Kubernetes Tip: How to access Pod metadata in containers running inside the pod?

Today, I faced a requirement where a running container need to access Pod’s metadata. For my usecase, the running container need to know the namespace it belonged to. After spending time on Google, I learnt about Kubernetes Downward API that exposes Pod information to running container in the form of environment variables.

Continue reading “Kubernetes Tip: How to access Pod metadata in containers running inside the pod?”

The Kubernetes Guide: Part 1: Learn Kubernetes by deploying a real-world application on it

This is the guide I wish I had when I was starting my Kubernetes journey. Kubernetes is a complex technology with many new concepts that takes time to get your head around. In this guide, we will take an incremental approach to deploying applications on Kubernetes. We will cover what and why of Kubernetes and then we will learn how to deploy a real-world application on Kubernetes. We will first run application locally, then using Docker containers, and finally on Kubernetes. The guide will also cover Kubernetes architecture and important Kubernetes concepts like Pods, Services, Deployment.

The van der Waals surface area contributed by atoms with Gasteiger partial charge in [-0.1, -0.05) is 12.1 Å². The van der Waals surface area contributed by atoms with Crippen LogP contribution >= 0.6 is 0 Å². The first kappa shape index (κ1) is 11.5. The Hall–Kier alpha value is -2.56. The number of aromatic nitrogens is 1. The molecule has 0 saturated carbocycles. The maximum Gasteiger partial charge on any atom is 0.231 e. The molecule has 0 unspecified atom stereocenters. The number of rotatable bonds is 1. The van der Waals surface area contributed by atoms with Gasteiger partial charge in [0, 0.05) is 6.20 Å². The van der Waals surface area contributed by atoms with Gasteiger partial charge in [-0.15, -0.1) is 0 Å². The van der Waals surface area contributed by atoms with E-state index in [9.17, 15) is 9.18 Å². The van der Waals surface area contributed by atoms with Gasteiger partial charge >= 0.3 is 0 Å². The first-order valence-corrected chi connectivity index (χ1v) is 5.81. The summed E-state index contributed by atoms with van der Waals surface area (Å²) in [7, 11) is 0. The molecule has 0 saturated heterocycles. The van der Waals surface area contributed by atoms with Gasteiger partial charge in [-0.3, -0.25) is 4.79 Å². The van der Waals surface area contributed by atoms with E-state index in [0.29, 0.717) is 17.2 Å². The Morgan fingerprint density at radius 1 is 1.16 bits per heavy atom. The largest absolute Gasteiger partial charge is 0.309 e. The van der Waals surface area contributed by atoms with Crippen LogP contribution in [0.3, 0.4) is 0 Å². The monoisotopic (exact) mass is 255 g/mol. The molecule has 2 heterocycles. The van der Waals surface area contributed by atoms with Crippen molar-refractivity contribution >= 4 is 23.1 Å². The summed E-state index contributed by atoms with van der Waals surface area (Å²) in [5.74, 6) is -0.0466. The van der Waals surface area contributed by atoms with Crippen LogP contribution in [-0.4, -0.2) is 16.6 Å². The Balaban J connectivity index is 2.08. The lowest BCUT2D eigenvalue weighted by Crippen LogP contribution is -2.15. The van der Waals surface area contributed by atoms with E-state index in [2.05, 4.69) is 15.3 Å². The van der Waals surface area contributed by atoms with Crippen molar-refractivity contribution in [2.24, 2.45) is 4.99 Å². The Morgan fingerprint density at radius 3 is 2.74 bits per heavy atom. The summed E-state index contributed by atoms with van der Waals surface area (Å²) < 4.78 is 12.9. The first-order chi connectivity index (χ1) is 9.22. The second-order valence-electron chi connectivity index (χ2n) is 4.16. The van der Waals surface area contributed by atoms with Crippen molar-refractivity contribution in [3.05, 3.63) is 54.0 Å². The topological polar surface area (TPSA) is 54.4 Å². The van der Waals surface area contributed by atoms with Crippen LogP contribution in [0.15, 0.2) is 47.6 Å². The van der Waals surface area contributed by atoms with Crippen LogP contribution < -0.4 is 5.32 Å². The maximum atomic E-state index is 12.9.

In this guide, we will cover following topics:

  1. What is Kubernetes?
  2. The real reasons you need Kubernetes
  3. Kubernetes Architecture
  4. Deploying a real world application on Kubernetes

What is Kubernetes?

Kubernetes is a platform for managing application containers across multiple hosts. It abstracts away the underlying hardware infrastructure and acts as a distributed operating system for your cluster.

Kubernetes is a greek for Helmsman or Pilot (the person holding the ship’s steering wheels)

kubernetes-os

Kubernetes play three important roles:

  1. Referee
    • Kubernetes allocates and manages access to fixed resources using build in resource abstractions like Persistent Volume Claims, Resource Quotas, Services etc
    • Kubernetes provides an abstracted control plane for scheduling, prioritizing, and running processes.
    • Kubernetes provides a sandboxed environment so that applications do not interfere with each other.